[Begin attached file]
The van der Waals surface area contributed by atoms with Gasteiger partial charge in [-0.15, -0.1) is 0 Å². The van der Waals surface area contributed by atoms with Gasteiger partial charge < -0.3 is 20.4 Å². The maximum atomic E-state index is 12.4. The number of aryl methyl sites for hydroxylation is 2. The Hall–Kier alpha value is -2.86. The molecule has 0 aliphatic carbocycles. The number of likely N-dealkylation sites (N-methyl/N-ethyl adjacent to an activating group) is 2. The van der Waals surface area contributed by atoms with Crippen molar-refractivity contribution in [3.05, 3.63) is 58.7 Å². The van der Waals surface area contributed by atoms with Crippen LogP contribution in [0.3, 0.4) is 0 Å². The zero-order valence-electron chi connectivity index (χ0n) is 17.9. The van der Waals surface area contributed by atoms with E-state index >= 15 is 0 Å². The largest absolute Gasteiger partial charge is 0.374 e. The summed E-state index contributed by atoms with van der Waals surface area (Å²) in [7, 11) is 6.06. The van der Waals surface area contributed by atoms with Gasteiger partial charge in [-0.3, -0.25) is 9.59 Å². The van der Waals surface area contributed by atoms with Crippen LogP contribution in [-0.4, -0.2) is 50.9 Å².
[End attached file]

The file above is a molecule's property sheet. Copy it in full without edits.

The van der Waals surface area contributed by atoms with Gasteiger partial charge in [-0.15, -0.1) is 0 Å². The van der Waals surface area contributed by atoms with Gasteiger partial charge < -0.3 is 20.4 Å². The maximum atomic E-state index is 12.4. The number of aryl methyl sites for hydroxylation is 2. The Hall–Kier alpha value is -2.86. The molecule has 0 aliphatic carbocycles. The number of likely N-dealkylation sites (N-methyl/N-ethyl adjacent to an activating group) is 2. The van der Waals surface area contributed by atoms with Crippen molar-refractivity contribution in [3.05, 3.63) is 58.7 Å². The van der Waals surface area contributed by atoms with Crippen LogP contribution in [0.3, 0.4) is 0 Å². The zero-order valence-electron chi connectivity index (χ0n) is 17.9. The van der Waals surface area contributed by atoms with E-state index >= 15 is 0 Å². The largest absolute Gasteiger partial charge is 0.374 e. The summed E-state index contributed by atoms with van der Waals surface area (Å²) in [7, 11) is 6.06. The van der Waals surface area contributed by atoms with Gasteiger partial charge in [-0.3, -0.25) is 9.59 Å². The van der Waals surface area contributed by atoms with Crippen LogP contribution in [-0.4, -0.2) is 50.9 Å².